Wednesday 15 January 2020

Villaricos & Vera Playa with Arboleas Birding Group

15 January 2020

latest report from my friend David Elliott-Binns following his day's visit with the Arboleas Birding Group shows that , once again lots of good birds found by the members.  I notice that lots of Black Redstart and Northern Starings are being seen this winter and for Dave and friends the arrival of Barn Swallows must have brought a smile to many a face.

Wednesday 15th January: Villaricos & Vera Playa

I decided we'd go local this week, so having picked up Claire outside Humbugs Cafe I drove down to the coast to the Rambla Almanzora at Villaricos.  In total there were 24 members out today, a possible record!  I thought the large number might be a problem, but apart from parking in Villaricos village at coffee time the day went well. 

The first problem was that I'd forgotten to bring my notebook, so unfortunately (not) John had to write down the birds seen.  Richard spotted a Robin and also on the list were Collared Dove and Magpie.  A Green Sandpiper was in the ford water.  Jacky had seen a Snipe on her walk from the beach.  Also seen from the car park were Moorhen, Northern Starling,  Black-headed Gull, Moorhen, Black Redstart, Mallard and White Wagtail.  Walking up towards the sewage work we all commented on the lack of birds on the water.  Another Green Sandpiper was seen and Alan added a Redshank.  A Serin and Greenfinch were perched on the fence.  Numerous Chiffchaff flitted about.  On the way back a Common Sandpiper and Ringed Plover were seen on the small pools.  Also seen was a Grey Wagtail.  A Cetti's Warbler was heard.  Back at the ford pool we saw a pair of Black-winged Stilts.

After a coffee in the village we made our way to the beach.  Cormorants were on the harbour entrance rocks.  I spotted the "resident" Whimbrel on a closer rock.  Crag Martins were flying low over the rocks.  A Yellow-legged Gull and Turnstone were also seen.  Alan spotted a distant Gannet out to sea. We then walked over towards the estuary.  A tremendous amount of work is being done building up the sides with sand banks, but there still were a few birds around.  The star was a Kingfisher which was fishing on the opposite reed line.  There were three Grey Herons, Coot and Little Grebe.  Nearer the beach was a single Audouin's Gull together with a Sandwich Tern and some Black-headed Gulls. Near them was a Grey Plover and a small flock of Dunlin.  A raft of distant black birds on the water proved to be Cormorants in the end.  On the beach John found Kentish Plovers and a Sanderling on the rocky outcrop.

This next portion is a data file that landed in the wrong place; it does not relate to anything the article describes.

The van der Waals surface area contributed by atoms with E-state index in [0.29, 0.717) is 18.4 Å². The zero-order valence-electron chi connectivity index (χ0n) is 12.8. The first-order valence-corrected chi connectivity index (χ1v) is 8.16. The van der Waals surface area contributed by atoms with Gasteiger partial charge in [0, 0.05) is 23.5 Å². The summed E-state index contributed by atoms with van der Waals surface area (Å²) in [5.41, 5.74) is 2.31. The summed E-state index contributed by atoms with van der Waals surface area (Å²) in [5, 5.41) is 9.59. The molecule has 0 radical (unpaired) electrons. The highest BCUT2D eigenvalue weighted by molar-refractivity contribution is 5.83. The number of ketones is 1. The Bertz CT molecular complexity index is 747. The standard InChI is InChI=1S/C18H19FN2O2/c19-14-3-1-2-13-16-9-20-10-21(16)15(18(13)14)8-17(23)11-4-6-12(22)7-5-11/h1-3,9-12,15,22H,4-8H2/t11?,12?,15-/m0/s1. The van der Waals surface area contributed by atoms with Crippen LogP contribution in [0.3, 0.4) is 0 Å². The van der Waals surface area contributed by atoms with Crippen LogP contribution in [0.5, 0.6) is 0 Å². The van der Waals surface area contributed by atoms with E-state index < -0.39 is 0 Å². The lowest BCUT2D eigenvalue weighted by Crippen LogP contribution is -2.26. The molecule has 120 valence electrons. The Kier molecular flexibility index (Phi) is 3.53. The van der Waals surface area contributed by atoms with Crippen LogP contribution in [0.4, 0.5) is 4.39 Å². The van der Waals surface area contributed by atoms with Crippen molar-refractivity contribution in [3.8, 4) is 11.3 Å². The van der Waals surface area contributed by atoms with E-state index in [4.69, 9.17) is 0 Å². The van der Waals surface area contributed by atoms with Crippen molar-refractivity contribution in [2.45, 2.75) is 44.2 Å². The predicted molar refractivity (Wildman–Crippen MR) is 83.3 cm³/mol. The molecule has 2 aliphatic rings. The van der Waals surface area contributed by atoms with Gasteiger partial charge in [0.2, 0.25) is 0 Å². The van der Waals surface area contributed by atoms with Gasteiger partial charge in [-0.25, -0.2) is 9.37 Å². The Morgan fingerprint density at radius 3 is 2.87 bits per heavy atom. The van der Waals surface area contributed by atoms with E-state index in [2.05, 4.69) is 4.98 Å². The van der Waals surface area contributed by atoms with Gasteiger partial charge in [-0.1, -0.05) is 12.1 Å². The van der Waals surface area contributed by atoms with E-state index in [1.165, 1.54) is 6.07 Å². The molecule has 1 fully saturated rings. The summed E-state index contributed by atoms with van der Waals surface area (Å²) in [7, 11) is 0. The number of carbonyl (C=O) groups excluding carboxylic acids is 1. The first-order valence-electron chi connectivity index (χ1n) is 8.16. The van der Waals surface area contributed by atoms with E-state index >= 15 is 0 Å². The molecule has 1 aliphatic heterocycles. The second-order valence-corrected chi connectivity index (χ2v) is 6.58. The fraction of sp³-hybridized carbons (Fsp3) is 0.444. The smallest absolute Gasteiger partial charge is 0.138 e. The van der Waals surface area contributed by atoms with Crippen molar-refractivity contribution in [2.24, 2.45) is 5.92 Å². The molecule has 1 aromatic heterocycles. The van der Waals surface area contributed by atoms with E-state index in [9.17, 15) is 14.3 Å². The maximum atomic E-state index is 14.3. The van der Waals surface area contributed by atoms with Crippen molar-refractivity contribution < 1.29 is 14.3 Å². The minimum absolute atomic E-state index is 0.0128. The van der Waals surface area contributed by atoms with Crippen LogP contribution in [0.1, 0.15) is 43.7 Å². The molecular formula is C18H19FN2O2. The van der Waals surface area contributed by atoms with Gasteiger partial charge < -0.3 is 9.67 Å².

Kingfisher Alcedo atthis  (PHOTO: David Elliott-Binns)
We then convoyed down to the dual carriageway behind Vera Playa.  Several Stonechat were seen. Amongst the scattered bushes in the water we saw both Teal and Shoveler ducks as well as Coot, Moorhen and Little Grebe.  Two Marsh Harriers were quartering over the reeds.

Moving round to the far elevated hide near the Aguaparc we had good views of about 20 White-headed Duck plus Shoveler and Teal.  I spotted a single Barn Swallow among the Crag Martins.  I then found a Ferruginous Duck, just as John arrived, having walked from the dual carriageway, saying he'd also seen one plus a Blackbird. 
Ferruginous Duck Aythya nyroca (PHOTO: David Elliott-Binns)

A Little Bittern flew low over the water.  Another birder pointed out what we agreed was a Willow Warbler giving good views just below us.  I left at this point.  John and some others stayed on and were awarded with views of Black-necked Grebe, Booted Eagles and Purple Swamphen.

Willow Warbler  Phylloscopus trochilus (PHOTO: David Elliott-Binns)
Adding those to the total, we ended up with 55 species for the day.  Very good days birding in good company.  Was good to see Richard and Maria again.  Also Jim and his daughter, Natalie.
Regards, Dave 
White-headed Duck Oxyura leucocephala  (PHOTO: David Elliott-Binns)

Interesting photograph of the Willow Warbler confirming how difficult these little phylloscopus warblers can be to identified, especially if relying on leg colour.  The "black" of the Chiffchaff can sometime be quite "light" whereas the Willow Warbler's "yellow" legs can often be quite "dark" - and that's before we take into account sun and shadow, etc.

Check out the accompanying website at for the latest sightings, photographs and additional information

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